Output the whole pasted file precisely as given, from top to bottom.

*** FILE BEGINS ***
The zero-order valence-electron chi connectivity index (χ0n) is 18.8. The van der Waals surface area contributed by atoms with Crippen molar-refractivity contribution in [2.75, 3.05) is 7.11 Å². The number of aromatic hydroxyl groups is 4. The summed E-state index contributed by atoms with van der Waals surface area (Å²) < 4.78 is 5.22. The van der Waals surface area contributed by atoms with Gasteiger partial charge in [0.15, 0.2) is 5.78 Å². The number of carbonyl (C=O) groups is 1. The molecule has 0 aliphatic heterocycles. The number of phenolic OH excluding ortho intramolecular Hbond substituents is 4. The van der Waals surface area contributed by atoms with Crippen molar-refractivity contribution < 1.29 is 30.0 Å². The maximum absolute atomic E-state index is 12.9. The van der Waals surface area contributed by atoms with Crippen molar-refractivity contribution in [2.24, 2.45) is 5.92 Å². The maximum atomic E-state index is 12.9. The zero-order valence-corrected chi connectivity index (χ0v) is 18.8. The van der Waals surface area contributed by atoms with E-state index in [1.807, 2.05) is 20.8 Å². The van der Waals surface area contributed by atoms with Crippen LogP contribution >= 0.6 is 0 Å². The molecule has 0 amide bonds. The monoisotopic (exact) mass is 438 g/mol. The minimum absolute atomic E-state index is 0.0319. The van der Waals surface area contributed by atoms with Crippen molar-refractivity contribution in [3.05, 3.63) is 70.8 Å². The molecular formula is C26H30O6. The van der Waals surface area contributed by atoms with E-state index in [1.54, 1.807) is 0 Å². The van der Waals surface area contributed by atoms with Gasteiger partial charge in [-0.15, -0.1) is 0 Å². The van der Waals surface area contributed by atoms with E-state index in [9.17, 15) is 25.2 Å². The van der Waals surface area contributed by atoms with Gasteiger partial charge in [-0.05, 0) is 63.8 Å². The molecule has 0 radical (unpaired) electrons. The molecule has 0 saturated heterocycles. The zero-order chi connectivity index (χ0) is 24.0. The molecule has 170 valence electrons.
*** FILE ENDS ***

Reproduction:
The zero-order valence-electron chi connectivity index (χ0n) is 18.8. The van der Waals surface area contributed by atoms with Crippen molar-refractivity contribution in [2.75, 3.05) is 7.11 Å². The number of aromatic hydroxyl groups is 4. The summed E-state index contributed by atoms with van der Waals surface area (Å²) < 4.78 is 5.22. The van der Waals surface area contributed by atoms with Gasteiger partial charge in [0.15, 0.2) is 5.78 Å². The number of carbonyl (C=O) groups is 1. The molecule has 0 aliphatic heterocycles. The number of phenolic OH excluding ortho intramolecular Hbond substituents is 4. The van der Waals surface area contributed by atoms with Crippen molar-refractivity contribution < 1.29 is 30.0 Å². The maximum absolute atomic E-state index is 12.9. The van der Waals surface area contributed by atoms with Crippen molar-refractivity contribution in [2.24, 2.45) is 5.92 Å². The maximum atomic E-state index is 12.9. The zero-order valence-corrected chi connectivity index (χ0v) is 18.8. The van der Waals surface area contributed by atoms with E-state index in [1.807, 2.05) is 20.8 Å². The van der Waals surface area contributed by atoms with Crippen LogP contribution >= 0.6 is 0 Å². The molecule has 0 amide bonds. The monoisotopic (exact) mass is 438 g/mol. The minimum absolute atomic E-state index is 0.0319. The van der Waals surface area contributed by atoms with Crippen molar-refractivity contribution in [3.05, 3.63) is 70.8 Å². The molecular formula is C26H30O6. The van der Waals surface area contributed by atoms with E-state index in [1.54, 1.807) is 0 Å². The van der Waals surface area contributed by atoms with Gasteiger partial charge in [-0.15, -0.1) is 0 Å². The van der Waals surface area contributed by atoms with E-state index in [9.17, 15) is 25.2 Å². The van der Waals surface area contributed by atoms with Gasteiger partial charge in [-0.05, 0) is 63.8 Å². The molecule has 0 radical (unpaired) electrons. The molecule has 0 saturated heterocycles. The zero-order chi connectivity index (χ0) is 24.0. The molecule has 170 valence electrons.